Household Wind Turbine

Fig. 1. Household wind turbine (Proven 6 kW). Photo by
AB Albrechtsen.

A household wind turbine which is smaller than or equal to 6 kilowatts can use net metering in Denmark. The selling price of electricity is thus very good, and the administration is minimal. It is relatively expensive to buy, but its production is high.


Household Wind Turbines

A household wind turbine is a smaller wind turbine (max 25 kilowatt) erected in relation to a detached household, where its primary objective is to deliver energy to the household (Danmarks Vindmølleforening 2011). The total height should be less than 25 metres from the foundation to the wing tip.

The wind turbine is connected to the grid through the electric installation of the household.

The house owner must obtain a permit in order to erect a wind turbine, and the wind turbine must be on the governmental white list. It must be placed near the owner's main buildings, and such that the noise level is less than 45 decibel on the neighbour's property.

Since 2010 all renewable energy installations below 6 kilowatt are allowed to use net metering.

Net Metering

On windy days, when the turbine produces more than the home consumption, the surplus electricity is fed into the public grid. Using net metering the electricity meter 'runs backwards'. When the production is less than the domestic consumption, then the public grid will deliver the remaining power. When the production is larger than the domestic consumption, the public grid will accept the surplus production.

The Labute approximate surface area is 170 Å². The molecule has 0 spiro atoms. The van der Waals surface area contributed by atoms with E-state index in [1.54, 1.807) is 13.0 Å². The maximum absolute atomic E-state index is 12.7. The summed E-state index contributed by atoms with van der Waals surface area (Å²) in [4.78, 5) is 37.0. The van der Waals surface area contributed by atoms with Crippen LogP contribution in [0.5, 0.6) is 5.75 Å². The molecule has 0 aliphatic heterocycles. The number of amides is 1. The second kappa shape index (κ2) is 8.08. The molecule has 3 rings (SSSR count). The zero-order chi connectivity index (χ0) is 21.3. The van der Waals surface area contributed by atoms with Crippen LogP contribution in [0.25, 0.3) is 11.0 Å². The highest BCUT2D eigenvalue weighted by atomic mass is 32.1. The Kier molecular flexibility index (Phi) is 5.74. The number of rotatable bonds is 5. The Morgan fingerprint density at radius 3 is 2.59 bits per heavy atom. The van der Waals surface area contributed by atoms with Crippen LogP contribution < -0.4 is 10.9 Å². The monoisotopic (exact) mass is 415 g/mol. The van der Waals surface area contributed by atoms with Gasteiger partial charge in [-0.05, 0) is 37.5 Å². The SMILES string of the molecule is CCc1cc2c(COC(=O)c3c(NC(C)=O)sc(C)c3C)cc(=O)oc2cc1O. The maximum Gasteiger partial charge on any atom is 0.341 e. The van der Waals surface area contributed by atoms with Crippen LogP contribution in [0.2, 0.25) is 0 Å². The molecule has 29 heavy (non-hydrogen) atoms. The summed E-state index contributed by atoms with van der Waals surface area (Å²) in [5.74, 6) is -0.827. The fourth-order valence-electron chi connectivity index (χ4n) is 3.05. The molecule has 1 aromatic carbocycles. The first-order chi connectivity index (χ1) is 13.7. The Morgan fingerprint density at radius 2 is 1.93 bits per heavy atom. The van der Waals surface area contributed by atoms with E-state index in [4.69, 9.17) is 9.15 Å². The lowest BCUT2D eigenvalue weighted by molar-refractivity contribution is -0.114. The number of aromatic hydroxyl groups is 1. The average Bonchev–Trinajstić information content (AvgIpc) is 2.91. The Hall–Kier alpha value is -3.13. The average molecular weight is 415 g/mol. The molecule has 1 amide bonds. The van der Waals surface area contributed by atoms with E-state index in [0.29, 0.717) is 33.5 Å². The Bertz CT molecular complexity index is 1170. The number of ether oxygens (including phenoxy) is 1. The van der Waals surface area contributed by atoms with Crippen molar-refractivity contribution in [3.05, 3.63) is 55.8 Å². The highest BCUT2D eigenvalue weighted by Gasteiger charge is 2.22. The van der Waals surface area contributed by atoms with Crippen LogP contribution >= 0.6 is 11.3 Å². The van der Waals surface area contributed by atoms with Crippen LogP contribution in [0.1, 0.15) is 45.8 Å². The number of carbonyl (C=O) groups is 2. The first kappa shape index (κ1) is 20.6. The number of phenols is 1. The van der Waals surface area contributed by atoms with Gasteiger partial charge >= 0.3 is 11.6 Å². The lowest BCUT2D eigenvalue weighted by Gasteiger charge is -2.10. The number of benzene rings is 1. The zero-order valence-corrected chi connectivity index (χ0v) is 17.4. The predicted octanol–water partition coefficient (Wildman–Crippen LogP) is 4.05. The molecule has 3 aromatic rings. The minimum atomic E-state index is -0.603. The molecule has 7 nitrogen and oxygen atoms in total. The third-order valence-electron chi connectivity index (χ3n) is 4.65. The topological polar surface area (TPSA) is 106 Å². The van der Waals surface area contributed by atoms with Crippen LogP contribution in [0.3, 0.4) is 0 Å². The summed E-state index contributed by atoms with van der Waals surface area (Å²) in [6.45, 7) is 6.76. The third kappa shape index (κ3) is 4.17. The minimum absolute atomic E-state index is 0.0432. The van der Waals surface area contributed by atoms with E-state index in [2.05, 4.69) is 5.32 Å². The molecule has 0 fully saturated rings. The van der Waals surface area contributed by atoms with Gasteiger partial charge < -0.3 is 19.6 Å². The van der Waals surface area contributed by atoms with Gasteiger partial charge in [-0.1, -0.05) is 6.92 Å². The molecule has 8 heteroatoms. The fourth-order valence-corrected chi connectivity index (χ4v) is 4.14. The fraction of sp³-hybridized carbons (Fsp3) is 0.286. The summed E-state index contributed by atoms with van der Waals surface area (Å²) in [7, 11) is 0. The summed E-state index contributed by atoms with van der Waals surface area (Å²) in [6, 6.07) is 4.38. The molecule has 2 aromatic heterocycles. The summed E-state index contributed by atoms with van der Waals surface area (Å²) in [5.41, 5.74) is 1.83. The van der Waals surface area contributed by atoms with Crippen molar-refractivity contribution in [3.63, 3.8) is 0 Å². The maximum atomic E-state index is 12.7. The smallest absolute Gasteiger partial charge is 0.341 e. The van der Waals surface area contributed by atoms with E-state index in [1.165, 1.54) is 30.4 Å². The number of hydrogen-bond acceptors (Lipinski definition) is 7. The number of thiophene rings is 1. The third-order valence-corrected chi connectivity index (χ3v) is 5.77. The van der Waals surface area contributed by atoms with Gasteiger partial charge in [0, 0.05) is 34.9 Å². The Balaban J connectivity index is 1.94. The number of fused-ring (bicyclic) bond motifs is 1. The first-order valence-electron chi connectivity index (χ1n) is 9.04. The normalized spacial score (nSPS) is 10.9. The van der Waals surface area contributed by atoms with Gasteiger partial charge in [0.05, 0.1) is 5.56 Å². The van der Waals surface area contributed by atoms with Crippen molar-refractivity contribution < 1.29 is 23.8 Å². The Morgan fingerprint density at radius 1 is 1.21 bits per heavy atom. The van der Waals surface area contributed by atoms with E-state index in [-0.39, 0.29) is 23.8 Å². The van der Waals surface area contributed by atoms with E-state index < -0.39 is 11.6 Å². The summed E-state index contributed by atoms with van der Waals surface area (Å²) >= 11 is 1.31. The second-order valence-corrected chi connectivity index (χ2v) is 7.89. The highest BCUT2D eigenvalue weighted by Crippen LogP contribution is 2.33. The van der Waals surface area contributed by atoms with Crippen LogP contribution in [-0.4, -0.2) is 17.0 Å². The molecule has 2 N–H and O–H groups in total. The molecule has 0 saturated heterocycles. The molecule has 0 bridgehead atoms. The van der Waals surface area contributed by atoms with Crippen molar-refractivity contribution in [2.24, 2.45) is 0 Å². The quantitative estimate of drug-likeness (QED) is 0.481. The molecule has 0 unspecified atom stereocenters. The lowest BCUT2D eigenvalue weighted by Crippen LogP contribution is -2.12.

It is more windy during winter time, so the production will be high. The meter is able to measure inflow and outflow, and it will calculate an annual balance. If there is a net outflow to the grid the electricity price will be lower than the buying price. Normally the annual production is less than the consumption, and the production reduces the electricity bill. Thus the price for a kilowatt-hour is the same as the buying price.

Pre-Calculation from Sales Material

Figure 1 shows a 6 kilowatt wind turbine. The tower is 15 metres high. The rotor diameter is not very big and it spins rather fast.

The sales material specifies a nominal production of 11 000 kilowatt-hours (Ecowind) at an average annual wind speed of 5.2 metres per second. The initial investment is 300 000 DKK (40 000 EUR) turn-key.

Fig. 2. Simple project balance. Data from sales
Fig. 3. Simple project balance with less optimistic
electricity prices.

Figure 2 shows the pre-tax simple project balance based on the data form the sales material. The payback period is 10 years and the internal rate of return (IRR) is 10.7%. Notice that the income is tax free as as a consequence of net metering.

The actual production depends on the exact location, the landscape, and the weather. A location on the west coast of Samso is maybe 30% better than inland.

Sensitivity Analysis

The previous calculation assumed that the electricity selling price grows at 7% per year. If we instead assume that it grows with the inflation rate only, then the price is fixed at year 0 level. All prices are year 0 prices in fact.

Furthermore we change the electricity price to 1.81 DKK/kWh (was 2.00 DKK/kWh), which is closer to the current marginal electricity price (disregarding subscription fees) on Samso.

Then we obtain Figure 3. Now the payback period is 17 years (up from 10 years), and the internal rate of return is 2.3% (down from 10.7%).

Clearly the picture depends on the future electricity prices. Even though spot market prices may have increased 7% per year, the consumer price has only increased more or less by the inflation rate the last ten years. Future prices may increase as a result of the new government in 2011, who has announced more tax on energy in order to pay for the future national transition to a renewable energy supply.

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Created by system. Last Modification: Thursday 04 April 2013 22:09:43 CEST by jj.